Hospital consultants and non-consultant doctors set to ballot for industrial action
IMO warns vote will take place in 21 days unless move made to end two-tier pay system
Medical bodies argue that lower pay rates for newer-entrant consultants has led to hospitals being unable to fill about 500 specialist posts on a permanent basis. File photograph: Getty
Hospital consultants and non-consultant hospital doctors are to ballot for industrial action early next month unless the Government sets out concrete proposals for dealing with the existing two-tier pay system.
The Irish Medical Organisation (IMO) said at talks on Thursday the Department of Health and the Department of Public Expenditure failed to put forward any proposals to address what it described as “the crisis in hospital consultant recruitment”.
“In light of the inaction of the Government, the IMO has been left with little choice but to set a 21-day deadline for the receipt of serious proposals to address the consultant recruitment crisis, or it will proceed to ballot its consultant and non-consultant hospital doctor (NCHD) members for industrial action,” the doctors’ trade union said.
Medical representative bodies maintain the current two-tier system can see consultants appointed after October 2012 receive up to €50,000 per year less than more longer-serving colleagues.
Medical bodies argue that the lower pay rates for newer-entrant consultants has led to hospitals being unable to fill about 500 specialist posts on a permanent basis.
The IMO said the current arrangements were leading to a mass emigration of doctors in training, “depriving us of our next generation of consultants”.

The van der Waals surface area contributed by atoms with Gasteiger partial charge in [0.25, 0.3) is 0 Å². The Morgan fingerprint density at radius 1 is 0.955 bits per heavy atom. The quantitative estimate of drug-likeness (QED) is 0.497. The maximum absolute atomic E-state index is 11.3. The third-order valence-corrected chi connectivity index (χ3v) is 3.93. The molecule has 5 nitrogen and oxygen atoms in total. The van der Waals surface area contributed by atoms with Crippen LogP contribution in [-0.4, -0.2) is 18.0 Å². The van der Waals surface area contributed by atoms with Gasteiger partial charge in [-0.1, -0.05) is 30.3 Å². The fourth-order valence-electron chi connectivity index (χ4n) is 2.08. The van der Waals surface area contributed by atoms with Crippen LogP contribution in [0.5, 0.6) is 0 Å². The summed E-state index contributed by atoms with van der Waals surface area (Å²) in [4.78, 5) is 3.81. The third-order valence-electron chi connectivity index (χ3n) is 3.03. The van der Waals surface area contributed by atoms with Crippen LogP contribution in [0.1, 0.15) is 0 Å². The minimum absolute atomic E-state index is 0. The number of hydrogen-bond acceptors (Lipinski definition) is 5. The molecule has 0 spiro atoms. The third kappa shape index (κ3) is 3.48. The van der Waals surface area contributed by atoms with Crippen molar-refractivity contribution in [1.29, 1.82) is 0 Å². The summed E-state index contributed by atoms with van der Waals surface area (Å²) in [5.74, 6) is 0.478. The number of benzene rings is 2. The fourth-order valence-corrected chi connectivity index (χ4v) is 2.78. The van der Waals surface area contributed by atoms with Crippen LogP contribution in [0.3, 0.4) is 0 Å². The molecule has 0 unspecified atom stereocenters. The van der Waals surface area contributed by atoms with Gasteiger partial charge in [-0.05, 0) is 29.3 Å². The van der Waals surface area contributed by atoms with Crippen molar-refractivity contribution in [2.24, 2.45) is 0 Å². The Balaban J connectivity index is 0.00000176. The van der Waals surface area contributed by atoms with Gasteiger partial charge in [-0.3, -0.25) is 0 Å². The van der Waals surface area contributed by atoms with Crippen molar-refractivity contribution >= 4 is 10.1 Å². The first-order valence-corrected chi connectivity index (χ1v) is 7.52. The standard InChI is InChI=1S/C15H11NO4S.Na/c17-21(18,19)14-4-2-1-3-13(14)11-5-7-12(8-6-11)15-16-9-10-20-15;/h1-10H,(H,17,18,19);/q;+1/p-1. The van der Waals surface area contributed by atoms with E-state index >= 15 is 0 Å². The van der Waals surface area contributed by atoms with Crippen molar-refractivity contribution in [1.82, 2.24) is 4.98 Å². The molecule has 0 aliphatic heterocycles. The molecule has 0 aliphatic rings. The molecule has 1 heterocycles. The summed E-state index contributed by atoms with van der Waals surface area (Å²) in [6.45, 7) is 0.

It said the Irish health service already had the lowest number of specialists per capita in the EU with particular shortages in areas such as ophthalmology, paediatrics and psychiatry.
The talks on Thursday represented the first phase of an initiative announced several weeks ago by Minister for Health Simon Harris.
Mr Harris in August described the two-tier pay system as “unfair” and said he would invite medical organisations to take part in a process in the autumn.
Wider health reform
The Irish Times reported on Thursday that Minister for Public Expenditure Paschal Donohoe had written to Mr Harris directly several days after his comments were reported in the paper to express his strong concerns at the move.
Mr Harris’ initiative subsequently evolved into a broader process on wider health reform such as in relation to private practice in public hospitals and the and Sláintecare proposals and not specifically about new entrant remuneration.
It is understood the IMO said on Thursday that it would not discuss broader reforms until the pay parity issue was addressed.
Dr Matthew Sadlier, consultant psychiatrist and a former President of the IMO, said that continued Government inaction was inexcusable.
“The Government has shown a complete lack of interest in producing any substantive solutions to this crisis which is adversely affecting patients.
We want to provide our patients with the best possible quality of care, but we can only do that in a system that is safe and properly resourced. We need to recruit more specialists into the vacant posts before any reform will be possible.”
A senior non-consultant hospital doctor said: “This is a vicious cycle for which the Government must take sole responsibility. This pay inequality has led to mass medical emigration, particularly among younger doctors, which leads to more pressurised conditions, and inevitably a lower standard of care for patients.”
The IMO was invited by Mr Harris to attend the talks first as it is affiliated to the Irish Congress of Trade Unions (Ictu) which negotiated the current public service pay agreement with the Government.
Other organisations such as the Irish Hospital Consultants Association, which is not formally linked to the trade union movement, are expected to be invited to subsequent talks with the Department of Health and the Department of Public Expenditure in the weeks ahead.